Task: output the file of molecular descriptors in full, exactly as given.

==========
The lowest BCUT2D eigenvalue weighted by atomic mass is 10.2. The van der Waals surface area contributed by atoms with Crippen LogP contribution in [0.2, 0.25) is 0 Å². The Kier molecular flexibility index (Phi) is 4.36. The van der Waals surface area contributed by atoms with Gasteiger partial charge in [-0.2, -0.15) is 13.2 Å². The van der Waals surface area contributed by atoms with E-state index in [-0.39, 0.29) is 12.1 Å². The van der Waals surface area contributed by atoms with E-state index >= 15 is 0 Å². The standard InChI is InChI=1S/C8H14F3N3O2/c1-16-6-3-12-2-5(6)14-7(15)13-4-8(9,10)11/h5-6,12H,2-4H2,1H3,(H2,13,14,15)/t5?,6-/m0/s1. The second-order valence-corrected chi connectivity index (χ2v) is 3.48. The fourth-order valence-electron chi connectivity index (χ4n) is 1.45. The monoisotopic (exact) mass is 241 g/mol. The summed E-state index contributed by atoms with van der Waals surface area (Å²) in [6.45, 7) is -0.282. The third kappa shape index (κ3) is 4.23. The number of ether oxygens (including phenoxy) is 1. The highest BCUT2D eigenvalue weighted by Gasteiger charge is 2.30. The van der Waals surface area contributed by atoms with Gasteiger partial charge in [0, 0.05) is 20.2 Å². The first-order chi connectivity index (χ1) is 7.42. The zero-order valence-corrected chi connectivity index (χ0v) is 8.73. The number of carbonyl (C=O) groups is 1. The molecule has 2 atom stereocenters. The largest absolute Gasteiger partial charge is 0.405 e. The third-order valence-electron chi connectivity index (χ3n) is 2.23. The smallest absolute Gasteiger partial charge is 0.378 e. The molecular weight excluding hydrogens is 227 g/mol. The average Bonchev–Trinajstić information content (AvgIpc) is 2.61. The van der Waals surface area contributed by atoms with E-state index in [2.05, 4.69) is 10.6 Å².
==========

The lowest BCUT2D eigenvalue weighted by atomic mass is 10.2. The van der Waals surface area contributed by atoms with Crippen LogP contribution in [0.2, 0.25) is 0 Å². The Kier molecular flexibility index (Phi) is 4.36. The van der Waals surface area contributed by atoms with Gasteiger partial charge in [-0.2, -0.15) is 13.2 Å². The van der Waals surface area contributed by atoms with E-state index in [-0.39, 0.29) is 12.1 Å². The van der Waals surface area contributed by atoms with E-state index >= 15 is 0 Å². The standard InChI is InChI=1S/C8H14F3N3O2/c1-16-6-3-12-2-5(6)14-7(15)13-4-8(9,10)11/h5-6,12H,2-4H2,1H3,(H2,13,14,15)/t5?,6-/m0/s1. The second-order valence-corrected chi connectivity index (χ2v) is 3.48. The fourth-order valence-electron chi connectivity index (χ4n) is 1.45. The monoisotopic (exact) mass is 241 g/mol. The summed E-state index contributed by atoms with van der Waals surface area (Å²) in [6.45, 7) is -0.282. The third kappa shape index (κ3) is 4.23. The number of ether oxygens (including phenoxy) is 1. The highest BCUT2D eigenvalue weighted by Gasteiger charge is 2.30. The van der Waals surface area contributed by atoms with Gasteiger partial charge in [0, 0.05) is 20.2 Å². The first-order chi connectivity index (χ1) is 7.42. The zero-order valence-corrected chi connectivity index (χ0v) is 8.73. The number of carbonyl (C=O) groups is 1. The molecule has 2 atom stereocenters. The largest absolute Gasteiger partial charge is 0.405 e. The third-order valence-electron chi connectivity index (χ3n) is 2.23. The smallest absolute Gasteiger partial charge is 0.378 e. The molecular weight excluding hydrogens is 227 g/mol. The average Bonchev–Trinajstić information content (AvgIpc) is 2.61. The van der Waals surface area contributed by atoms with E-state index in [2.05, 4.69) is 10.6 Å².